Position of stars in the center of the Galaxy can be predicted for a few centuries

Scientists have modeled the motion of 27 stars that orbit in the center of the Milky Way around the supermassive black hole Sagittarius A*. However, their orbits turn out to be so chaotic that even modern calculation methods do not allow scientists to indicate where they will be in 462 years.

The motion of stars around Sagittarius A*. Source: www.sci.news

Chaotic movement of stars

Three astronomers from the UK and the Netherlands have published a study in which they prove that modern methods of calculating orbits are not able to provide for the exact position of stars in the center of the Milky Way for a long time. They analyzed the motion of 27 luminaries orbiting the black hole Sagittarius A* and came to the conclusion that their orbits were too chaotic for this.

All this is connected not only with relativistic effects that occur near the singularity, but also with the well-known three-body problem. For many centuries, the problem of the gravitational interaction of more than two objects in space has driven scientists to a dead end.

The fact is that with such interaction, chaos and uncertainties arise every second, which can greatly change the trajectory of one or more objects. Thus, in this case, it will not be possible to create equations describing the movement of bodies for centuries to come.

Why is it impossible to predict the position of the stars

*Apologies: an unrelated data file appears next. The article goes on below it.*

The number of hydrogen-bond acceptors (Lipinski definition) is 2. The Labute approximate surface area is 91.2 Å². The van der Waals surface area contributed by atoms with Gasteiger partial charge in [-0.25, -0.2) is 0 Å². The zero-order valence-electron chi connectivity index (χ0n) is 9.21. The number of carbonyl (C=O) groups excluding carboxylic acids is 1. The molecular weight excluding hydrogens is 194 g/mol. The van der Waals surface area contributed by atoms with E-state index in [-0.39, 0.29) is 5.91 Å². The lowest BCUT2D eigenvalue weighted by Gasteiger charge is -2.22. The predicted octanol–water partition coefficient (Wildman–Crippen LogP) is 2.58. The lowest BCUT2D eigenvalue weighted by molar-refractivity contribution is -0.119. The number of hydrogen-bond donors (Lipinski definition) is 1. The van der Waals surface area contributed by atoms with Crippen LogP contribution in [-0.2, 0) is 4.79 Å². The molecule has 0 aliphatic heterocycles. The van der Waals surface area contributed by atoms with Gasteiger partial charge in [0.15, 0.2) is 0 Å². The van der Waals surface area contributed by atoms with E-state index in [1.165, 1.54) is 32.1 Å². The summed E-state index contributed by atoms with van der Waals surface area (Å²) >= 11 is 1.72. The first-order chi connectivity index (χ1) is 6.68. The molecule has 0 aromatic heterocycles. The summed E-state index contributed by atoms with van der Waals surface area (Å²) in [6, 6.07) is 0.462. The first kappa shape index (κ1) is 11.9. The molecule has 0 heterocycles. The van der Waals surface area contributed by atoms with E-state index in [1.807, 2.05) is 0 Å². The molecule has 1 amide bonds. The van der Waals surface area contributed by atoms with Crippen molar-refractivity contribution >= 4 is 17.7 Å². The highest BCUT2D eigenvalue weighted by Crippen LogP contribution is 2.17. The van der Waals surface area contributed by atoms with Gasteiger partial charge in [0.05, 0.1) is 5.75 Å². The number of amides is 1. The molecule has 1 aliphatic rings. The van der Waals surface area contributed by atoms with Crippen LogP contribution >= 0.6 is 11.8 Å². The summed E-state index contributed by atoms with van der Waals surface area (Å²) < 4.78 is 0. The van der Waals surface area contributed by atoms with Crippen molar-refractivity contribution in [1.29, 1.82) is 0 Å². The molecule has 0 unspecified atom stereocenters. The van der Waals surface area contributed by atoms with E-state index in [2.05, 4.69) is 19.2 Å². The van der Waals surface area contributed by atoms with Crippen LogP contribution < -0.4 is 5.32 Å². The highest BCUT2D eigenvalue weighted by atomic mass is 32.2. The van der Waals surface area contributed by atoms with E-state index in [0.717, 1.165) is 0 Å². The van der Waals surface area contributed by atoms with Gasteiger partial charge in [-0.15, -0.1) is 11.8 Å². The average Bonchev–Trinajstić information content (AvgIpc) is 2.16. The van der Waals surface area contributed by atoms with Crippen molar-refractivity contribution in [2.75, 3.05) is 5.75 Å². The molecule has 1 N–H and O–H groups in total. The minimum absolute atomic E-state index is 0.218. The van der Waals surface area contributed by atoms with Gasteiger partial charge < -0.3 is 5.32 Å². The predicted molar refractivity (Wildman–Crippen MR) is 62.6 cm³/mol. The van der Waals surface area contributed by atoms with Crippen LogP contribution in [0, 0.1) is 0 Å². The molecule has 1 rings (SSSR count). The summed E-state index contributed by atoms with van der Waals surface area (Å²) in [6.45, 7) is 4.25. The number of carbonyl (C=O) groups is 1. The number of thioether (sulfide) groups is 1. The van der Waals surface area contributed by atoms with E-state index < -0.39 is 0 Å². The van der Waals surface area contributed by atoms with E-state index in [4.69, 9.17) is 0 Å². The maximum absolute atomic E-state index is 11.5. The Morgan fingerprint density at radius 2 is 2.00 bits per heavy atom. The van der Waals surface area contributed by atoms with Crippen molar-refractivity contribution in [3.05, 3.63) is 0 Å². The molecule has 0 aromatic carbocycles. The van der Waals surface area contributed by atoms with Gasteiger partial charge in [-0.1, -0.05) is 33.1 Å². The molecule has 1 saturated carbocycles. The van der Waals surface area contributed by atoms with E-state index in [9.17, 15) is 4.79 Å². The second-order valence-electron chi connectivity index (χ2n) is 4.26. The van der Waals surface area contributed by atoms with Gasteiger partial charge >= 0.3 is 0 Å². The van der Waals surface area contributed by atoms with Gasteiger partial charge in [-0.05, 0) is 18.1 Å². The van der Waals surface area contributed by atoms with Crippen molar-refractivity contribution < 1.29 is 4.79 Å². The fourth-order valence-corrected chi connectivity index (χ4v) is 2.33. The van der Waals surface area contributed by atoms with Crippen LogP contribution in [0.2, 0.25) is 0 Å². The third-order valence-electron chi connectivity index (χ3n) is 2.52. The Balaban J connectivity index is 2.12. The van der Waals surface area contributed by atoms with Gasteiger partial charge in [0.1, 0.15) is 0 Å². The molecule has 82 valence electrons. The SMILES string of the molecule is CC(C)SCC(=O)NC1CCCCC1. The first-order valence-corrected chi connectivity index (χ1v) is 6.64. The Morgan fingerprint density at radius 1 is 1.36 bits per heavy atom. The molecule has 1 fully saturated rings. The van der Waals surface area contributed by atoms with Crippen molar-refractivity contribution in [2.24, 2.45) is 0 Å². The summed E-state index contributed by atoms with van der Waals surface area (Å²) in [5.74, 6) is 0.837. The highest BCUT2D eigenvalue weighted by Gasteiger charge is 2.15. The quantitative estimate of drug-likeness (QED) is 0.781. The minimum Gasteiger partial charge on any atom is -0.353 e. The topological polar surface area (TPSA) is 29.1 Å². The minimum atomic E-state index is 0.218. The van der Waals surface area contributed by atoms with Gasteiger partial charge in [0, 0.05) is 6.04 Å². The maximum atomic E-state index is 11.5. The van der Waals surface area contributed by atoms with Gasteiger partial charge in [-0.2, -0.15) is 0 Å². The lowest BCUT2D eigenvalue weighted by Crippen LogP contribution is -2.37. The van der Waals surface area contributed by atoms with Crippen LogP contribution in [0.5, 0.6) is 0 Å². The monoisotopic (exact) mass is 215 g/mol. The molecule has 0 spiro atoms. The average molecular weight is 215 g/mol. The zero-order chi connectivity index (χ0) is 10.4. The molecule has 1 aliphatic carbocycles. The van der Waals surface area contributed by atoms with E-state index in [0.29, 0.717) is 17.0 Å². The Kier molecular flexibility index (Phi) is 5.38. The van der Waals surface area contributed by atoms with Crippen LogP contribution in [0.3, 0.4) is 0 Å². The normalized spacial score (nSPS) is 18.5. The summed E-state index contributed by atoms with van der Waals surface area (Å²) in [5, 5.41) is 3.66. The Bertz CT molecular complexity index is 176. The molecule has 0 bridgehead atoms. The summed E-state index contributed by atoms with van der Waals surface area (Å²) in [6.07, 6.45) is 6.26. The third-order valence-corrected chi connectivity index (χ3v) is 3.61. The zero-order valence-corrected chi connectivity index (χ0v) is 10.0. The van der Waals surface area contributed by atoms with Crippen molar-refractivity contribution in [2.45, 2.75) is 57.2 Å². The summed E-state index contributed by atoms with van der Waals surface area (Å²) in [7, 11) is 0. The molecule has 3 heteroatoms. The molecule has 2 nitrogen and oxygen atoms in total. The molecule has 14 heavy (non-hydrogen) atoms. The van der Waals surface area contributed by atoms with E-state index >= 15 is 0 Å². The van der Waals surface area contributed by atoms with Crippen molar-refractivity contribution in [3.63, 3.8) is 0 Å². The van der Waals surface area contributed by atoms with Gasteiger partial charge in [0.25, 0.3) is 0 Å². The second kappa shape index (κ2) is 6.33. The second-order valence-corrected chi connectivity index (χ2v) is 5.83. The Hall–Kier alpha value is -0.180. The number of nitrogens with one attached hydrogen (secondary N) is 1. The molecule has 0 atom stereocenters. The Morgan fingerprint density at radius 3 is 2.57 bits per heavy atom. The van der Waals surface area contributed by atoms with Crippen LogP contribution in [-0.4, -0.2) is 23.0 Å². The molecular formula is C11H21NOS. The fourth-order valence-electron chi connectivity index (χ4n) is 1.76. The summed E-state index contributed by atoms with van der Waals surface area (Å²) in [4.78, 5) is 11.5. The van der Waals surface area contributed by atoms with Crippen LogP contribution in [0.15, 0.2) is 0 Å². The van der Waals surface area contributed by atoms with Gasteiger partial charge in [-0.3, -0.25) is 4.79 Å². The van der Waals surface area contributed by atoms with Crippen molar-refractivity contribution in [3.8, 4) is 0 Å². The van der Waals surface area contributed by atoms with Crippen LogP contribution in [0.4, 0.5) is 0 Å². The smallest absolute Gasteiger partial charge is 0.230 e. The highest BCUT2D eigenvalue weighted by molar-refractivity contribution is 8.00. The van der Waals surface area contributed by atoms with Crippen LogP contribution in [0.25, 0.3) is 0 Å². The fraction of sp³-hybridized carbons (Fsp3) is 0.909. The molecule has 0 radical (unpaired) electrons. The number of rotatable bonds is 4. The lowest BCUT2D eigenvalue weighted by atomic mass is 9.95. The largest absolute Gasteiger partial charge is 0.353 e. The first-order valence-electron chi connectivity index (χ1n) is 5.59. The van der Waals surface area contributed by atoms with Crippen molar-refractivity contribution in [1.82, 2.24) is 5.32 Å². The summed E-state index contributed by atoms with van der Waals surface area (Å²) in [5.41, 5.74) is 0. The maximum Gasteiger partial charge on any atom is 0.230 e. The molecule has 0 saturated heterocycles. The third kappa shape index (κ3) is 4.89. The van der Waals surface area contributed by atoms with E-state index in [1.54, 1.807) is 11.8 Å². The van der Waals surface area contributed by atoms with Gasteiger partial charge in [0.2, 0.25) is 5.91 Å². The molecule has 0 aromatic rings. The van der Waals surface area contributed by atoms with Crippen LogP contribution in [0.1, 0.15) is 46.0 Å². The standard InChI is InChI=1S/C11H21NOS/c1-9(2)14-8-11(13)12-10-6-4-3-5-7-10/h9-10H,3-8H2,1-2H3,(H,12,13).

However, when the researchers tried to apply modern calculation tools to the 27 stars orbiting Sagittarius A*, they were met with a complete fiasco. They ran a simulation to predict their position over the next 10 thousand years. However, it turns out that the behavior of these objects becomes unpredictable after 462 years. 

The fact that proven methods gave such a result surprised scientists very much. Of course, the Solar System is 20 thousand times smaller than predicted, and the mass of the eight major planets in general is a millionth of what the stars weigh. However, no one expected that it would make such a big difference.

Every time two or three stars interacted with each other, their orbits changed chaotically. This caused a completely new character of their interaction with the black hole. The reason for this was fluctuations that occurred at almost every point of the orbit and, at first glance, were insignificant, but when zoomed in, they reached 40 au. 

In order to describe all of the above, researchers have coined the term “punctuated chaos”. In evolutionary biology, there is a concept of “punctuated equilibrium”, which consists in the fact that most of the time species of living organisms are at relative rest and only after gaining a certain number of mutations evolve abruptly. 

In the case of stars orbiting a black hole, the opposite happens. They are in a state of chaos all the time and only come out of it for a short period when the orbit changes. Researchers believe that in the future they will be able to understand the logic of this process and calculate the orbits of stars better.

According to phys.org

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